Malchijah Hoskins, a junior sociology major and the vice president for inclusion and outreach in student government, said for students to genuinely engage in the protest and support students of color they have to think about not just police violence against Black people but also disproportionate health outcomes and other ways Black communities are hurt.

“For someone to truly be present at the protest, they have to understand all the systems that intersect and harm the Black body,” Hoskins said.

College officials in a statement Friday acknowledged the planned protest and said President Marc Conner “has expressed his and the college’s support for the right of students to protest peacefully,” indicating they were satisfied by the students’ plans to maintain social distance and require masks.

“Administrators have been in contact with student organizers regarding their plans and we understand they will be taking the necessary precautions, including social distancing and mask wearing,” college spokesperson Sara Miga said in a statement Friday.

With racial justice protests sweeping the country, including regularly in Skidmore’s backyard, and a new college president, Marc Conner, taking the reins at Skidmore over the summer, the student activists see an opportunity to lay the groundwork for deeper change on campus.

The students say their list of demands, which has been posted on social media but will be formally outlined at Monday’s protest, not only covers a wide range of subjects, but is also critical to holding the college accountable to its espoused values.

“The college vocally takes a stance, saying they have a commitment to anti-racism,” Hoskins said. “The way they are spending money and taking in money should reflect that as well.”

The students called for effectively banning Saratoga Springs police from the Skidmore campus, describing a history of Saratoga officers acting with hostility toward students of color, something they said is well known among students but goes unaddressed by college leaders. The students also want to see more transparency about the school’s own campus safety officers, asking that their disciplinary and complaint records and professional backgrounds be made accessible to students.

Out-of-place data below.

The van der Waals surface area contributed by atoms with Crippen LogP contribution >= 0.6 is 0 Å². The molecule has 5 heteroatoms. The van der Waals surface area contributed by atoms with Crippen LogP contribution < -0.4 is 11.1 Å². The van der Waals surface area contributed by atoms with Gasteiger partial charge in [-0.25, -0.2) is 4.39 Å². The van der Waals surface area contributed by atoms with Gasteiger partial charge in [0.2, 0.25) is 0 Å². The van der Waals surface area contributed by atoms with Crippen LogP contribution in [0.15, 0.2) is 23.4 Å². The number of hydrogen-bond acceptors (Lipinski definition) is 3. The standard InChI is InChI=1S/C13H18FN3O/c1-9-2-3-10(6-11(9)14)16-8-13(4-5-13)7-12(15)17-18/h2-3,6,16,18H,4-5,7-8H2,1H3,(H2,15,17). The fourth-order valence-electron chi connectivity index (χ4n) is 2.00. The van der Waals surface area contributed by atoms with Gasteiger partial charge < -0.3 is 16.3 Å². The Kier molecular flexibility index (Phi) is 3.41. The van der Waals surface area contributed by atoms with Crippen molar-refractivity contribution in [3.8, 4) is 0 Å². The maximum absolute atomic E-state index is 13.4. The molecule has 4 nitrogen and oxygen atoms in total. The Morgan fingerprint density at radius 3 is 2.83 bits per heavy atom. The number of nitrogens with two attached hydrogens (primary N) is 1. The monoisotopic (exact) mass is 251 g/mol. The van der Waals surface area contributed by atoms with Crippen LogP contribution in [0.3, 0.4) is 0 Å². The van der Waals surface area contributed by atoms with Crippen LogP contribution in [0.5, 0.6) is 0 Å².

“When you have a police presence on campus, it doesn’t create an atmosphere of safety,” Cullors said. “When I see police on campus, I’m scared in a place where I’m supposed to be safe.”

The demands also call for the firing of three Skidmore professors by name, professors that the student activists said are “openly and unapologetically racist toward students.”

A demand added after the organizers solicited ideas from other students calls on the college to “acknowledge that it is built on and benefits from the stolen land of the Haudenosaunee, Mohawk and Mohican people” and demands a “comprehensive plan to pay reparations through labor and fiances to these indigenous nations.” A separate demand calls on Skidmore to invest resources “into the underserved Capital Region community” through volunteer service and financial donations.

The Pass the Mic students over the summer also created a mutual aid fund, raising money so that Black students and Black community members can apply for funds – in grants ranging from $15 to $100 – to help support their needs. The students said the efforts are targeted toward students who need help to cover expenses for travel, supplies, books, groceries and other costs. They have raised over $10,000 and are starting to process applications for funds. Donations can be sent through Venmo to @mutualaidfundptm.

The student organizers plan to expand their efforts beyond Monday’s back-to-school protest and have already started up communications with other activists in the region. They highlighted All of Us, a regional organization formed by Schenectady activists, and called on supporters to fund the organization.

“We wanted synergy and to work with folks all over the region,” Hoskins said.